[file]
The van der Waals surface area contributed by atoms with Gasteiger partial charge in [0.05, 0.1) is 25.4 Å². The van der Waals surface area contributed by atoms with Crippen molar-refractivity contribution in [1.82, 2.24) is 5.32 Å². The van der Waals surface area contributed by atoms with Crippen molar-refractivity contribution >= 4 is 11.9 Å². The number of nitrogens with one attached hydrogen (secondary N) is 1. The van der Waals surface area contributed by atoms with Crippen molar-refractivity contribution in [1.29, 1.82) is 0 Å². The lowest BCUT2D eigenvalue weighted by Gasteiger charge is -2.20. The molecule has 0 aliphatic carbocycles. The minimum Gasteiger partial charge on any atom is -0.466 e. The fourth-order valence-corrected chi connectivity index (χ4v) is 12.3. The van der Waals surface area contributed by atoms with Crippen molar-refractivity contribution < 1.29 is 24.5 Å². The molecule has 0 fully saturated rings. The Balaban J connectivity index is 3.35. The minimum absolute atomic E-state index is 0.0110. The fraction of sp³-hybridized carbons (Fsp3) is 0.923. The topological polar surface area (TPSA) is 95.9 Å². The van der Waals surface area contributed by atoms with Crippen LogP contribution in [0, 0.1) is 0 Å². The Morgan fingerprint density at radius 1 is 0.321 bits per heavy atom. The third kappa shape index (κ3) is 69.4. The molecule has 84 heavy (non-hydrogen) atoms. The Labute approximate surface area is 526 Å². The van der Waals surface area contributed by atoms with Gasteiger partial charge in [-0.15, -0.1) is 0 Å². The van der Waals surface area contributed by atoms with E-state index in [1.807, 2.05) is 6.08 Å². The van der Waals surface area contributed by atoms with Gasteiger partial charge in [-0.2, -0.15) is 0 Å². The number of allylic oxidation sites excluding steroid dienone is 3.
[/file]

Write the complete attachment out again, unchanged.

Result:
The van der Waals surface area contributed by atoms with Gasteiger partial charge in [0.05, 0.1) is 25.4 Å². The van der Waals surface area contributed by atoms with Crippen molar-refractivity contribution in [1.82, 2.24) is 5.32 Å². The van der Waals surface area contributed by atoms with Crippen molar-refractivity contribution >= 4 is 11.9 Å². The number of nitrogens with one attached hydrogen (secondary N) is 1. The van der Waals surface area contributed by atoms with Crippen molar-refractivity contribution in [1.29, 1.82) is 0 Å². The lowest BCUT2D eigenvalue weighted by Gasteiger charge is -2.20. The molecule has 0 aliphatic carbocycles. The minimum Gasteiger partial charge on any atom is -0.466 e. The fourth-order valence-corrected chi connectivity index (χ4v) is 12.3. The van der Waals surface area contributed by atoms with Crippen molar-refractivity contribution < 1.29 is 24.5 Å². The molecule has 0 fully saturated rings. The Balaban J connectivity index is 3.35. The minimum absolute atomic E-state index is 0.0110. The fraction of sp³-hybridized carbons (Fsp3) is 0.923. The topological polar surface area (TPSA) is 95.9 Å². The van der Waals surface area contributed by atoms with Crippen LogP contribution in [0, 0.1) is 0 Å². The Morgan fingerprint density at radius 1 is 0.321 bits per heavy atom. The third kappa shape index (κ3) is 69.4. The molecule has 84 heavy (non-hydrogen) atoms. The Labute approximate surface area is 526 Å². The van der Waals surface area contributed by atoms with Gasteiger partial charge in [-0.15, -0.1) is 0 Å². The van der Waals surface area contributed by atoms with E-state index in [1.807, 2.05) is 6.08 Å². The van der Waals surface area contributed by atoms with Gasteiger partial charge in [-0.2, -0.15) is 0 Å². The number of allylic oxidation sites excluding steroid dienone is 3.